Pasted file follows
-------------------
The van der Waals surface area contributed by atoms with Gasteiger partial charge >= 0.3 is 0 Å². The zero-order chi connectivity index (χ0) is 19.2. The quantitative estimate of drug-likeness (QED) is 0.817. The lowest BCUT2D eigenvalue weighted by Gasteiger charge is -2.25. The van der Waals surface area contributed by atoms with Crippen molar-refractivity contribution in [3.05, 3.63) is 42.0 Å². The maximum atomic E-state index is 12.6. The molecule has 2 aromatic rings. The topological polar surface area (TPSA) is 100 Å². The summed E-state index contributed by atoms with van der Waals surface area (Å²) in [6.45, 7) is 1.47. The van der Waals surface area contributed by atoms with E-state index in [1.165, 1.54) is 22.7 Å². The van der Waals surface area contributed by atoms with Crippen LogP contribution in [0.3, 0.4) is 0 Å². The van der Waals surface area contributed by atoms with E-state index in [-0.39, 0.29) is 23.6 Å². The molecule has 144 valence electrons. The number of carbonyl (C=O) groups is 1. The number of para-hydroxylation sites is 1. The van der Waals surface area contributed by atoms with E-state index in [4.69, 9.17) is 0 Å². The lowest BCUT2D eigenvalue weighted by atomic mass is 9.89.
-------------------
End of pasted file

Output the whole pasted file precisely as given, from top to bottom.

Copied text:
The van der Waals surface area contributed by atoms with Gasteiger partial charge >= 0.3 is 0 Å². The zero-order chi connectivity index (χ0) is 19.2. The quantitative estimate of drug-likeness (QED) is 0.817. The lowest BCUT2D eigenvalue weighted by Gasteiger charge is -2.25. The van der Waals surface area contributed by atoms with Crippen molar-refractivity contribution in [3.05, 3.63) is 42.0 Å². The maximum atomic E-state index is 12.6. The molecule has 2 aromatic rings. The topological polar surface area (TPSA) is 100 Å². The summed E-state index contributed by atoms with van der Waals surface area (Å²) in [6.45, 7) is 1.47. The van der Waals surface area contributed by atoms with E-state index in [1.165, 1.54) is 22.7 Å². The van der Waals surface area contributed by atoms with Crippen LogP contribution in [0.3, 0.4) is 0 Å². The van der Waals surface area contributed by atoms with E-state index in [-0.39, 0.29) is 23.6 Å². The molecule has 144 valence electrons. The number of carbonyl (C=O) groups is 1. The number of para-hydroxylation sites is 1. The van der Waals surface area contributed by atoms with E-state index in [4.69, 9.17) is 0 Å². The lowest BCUT2D eigenvalue weighted by atomic mass is 9.89.